Costa Rica received 80,739 Covid-19 vaccines this week and has now imported more than 2,592,375 total doses.
The batch of Pfizer/BioNTech doses arrived to Juan Santamaría International Airport on Thursday night. After passing quality control checks, they will be included in Costa Rica’s national vaccination campaign against Covid-19.
Of the 2.59 million vaccine doses imported from Pfizer, AstraZeneca and the Covax facility, the vast majority (more than 2 million) have come from Pfizer.
Thursday’s delivery includes 1,170 doses donated to vaccinate athletes who will represent Costa Rica at the 2020 Olympic Games in Tokyo.
Costa Rica has purchased 9 million total doses, meaning it has received just under 30% of its total allotment. Earlier this month, the White House announced Costa Rica will be among the recipients for surplus doses shared by the United States through Covax; Costa Rica may also receive a large donation of Johnson & Johnson vaccines from the U.S.
Excluding those potential donations, Costa Rica in June expects to import 640,000 doses, the second-highest total for a single month after May.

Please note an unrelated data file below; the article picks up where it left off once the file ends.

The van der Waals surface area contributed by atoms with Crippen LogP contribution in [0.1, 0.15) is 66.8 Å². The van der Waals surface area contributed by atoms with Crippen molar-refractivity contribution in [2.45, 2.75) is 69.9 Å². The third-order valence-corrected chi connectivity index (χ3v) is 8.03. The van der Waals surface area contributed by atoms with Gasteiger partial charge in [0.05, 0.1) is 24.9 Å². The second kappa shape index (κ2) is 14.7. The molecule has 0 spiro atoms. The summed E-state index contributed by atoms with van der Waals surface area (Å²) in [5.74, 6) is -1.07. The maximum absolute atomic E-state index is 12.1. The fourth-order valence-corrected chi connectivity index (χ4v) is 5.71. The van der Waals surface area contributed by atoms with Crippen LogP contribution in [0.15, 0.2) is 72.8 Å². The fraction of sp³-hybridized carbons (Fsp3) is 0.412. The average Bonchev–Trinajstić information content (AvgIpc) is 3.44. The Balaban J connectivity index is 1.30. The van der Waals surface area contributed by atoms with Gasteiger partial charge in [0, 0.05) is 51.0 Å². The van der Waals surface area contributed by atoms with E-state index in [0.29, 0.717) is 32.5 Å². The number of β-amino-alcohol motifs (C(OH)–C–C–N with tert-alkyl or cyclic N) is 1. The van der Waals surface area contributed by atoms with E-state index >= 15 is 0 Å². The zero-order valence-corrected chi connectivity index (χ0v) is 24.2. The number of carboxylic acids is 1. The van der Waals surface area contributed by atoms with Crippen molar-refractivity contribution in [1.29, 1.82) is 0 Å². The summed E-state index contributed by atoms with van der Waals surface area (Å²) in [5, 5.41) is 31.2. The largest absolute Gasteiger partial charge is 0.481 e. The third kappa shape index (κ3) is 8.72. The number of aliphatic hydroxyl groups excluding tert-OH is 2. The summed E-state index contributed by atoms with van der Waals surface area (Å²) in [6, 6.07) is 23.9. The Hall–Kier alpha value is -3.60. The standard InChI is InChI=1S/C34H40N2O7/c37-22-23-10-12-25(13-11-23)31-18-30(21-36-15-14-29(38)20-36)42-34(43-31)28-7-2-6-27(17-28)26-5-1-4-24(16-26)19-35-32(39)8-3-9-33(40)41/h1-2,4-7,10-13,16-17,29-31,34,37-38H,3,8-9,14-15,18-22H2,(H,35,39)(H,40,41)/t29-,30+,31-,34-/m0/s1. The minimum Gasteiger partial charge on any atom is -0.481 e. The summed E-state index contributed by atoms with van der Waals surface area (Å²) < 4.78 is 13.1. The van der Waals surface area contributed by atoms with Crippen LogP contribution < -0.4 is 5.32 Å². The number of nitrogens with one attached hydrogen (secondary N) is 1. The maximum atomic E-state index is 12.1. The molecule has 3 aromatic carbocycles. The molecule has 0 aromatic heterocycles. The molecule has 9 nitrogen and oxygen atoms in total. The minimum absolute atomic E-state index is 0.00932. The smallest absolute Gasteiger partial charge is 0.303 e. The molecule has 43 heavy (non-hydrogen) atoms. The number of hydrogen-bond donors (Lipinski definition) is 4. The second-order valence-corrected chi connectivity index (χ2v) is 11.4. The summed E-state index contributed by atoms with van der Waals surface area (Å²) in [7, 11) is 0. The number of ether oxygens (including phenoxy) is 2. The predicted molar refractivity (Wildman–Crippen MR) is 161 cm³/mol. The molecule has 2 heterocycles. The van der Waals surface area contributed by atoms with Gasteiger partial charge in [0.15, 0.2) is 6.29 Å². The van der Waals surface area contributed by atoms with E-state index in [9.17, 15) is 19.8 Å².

Costa Rica has administered 2.15 million vaccine doses, or 41.7 per 100 residents. This represents the highest vaccination rate in Central America, though it’s well behind the United States and Canada.
More than 1.4 million Costa Rican citizens and residents have received at least one injection.
Costa Rica’s vaccine priority is as follows:
- First group: Staff and residents at retirement or nursing homes. First responders, including health personnel.
- Second group: Costa Rica’s older population, defined here as those ages 58 and up. According to the Presidency, this group is required to demonstrate residency with a cédula or DIMEX.
- Third group: People from 12-58 with risk factors, including hypertension, diabetes, heart disease, respiratory illness, kidney disease and obesity, among others.
- Fourth group: Teachers and other staff within the Education Ministry (MEP) or private schools. Imprisoned people and judicial staff. Workers for the 911 service.
- Fifth group: Health science students and related technicians in clinical fields. People ages 40-57 without any of the aforementioned risk factors but whose work puts them in contact with others. Then, all remaining adults and children ages 12 years and older.
Vaccine administrations are coordinated by EBAIS, which are public-health clinics. Each EBAIS manages a list of people who live in their jurisdiction. This list is used to identify priority individuals and to schedule their vaccine appointments.
Some EBAIS are vaccinating all eligible people, the Presidency says, though the vast majority are only inoculating Groups 1, 2 and 3.
If you are in one of the top-three priority groups, contact your local EBAIS to make sure they have your information. For EBAIS contact information, click here.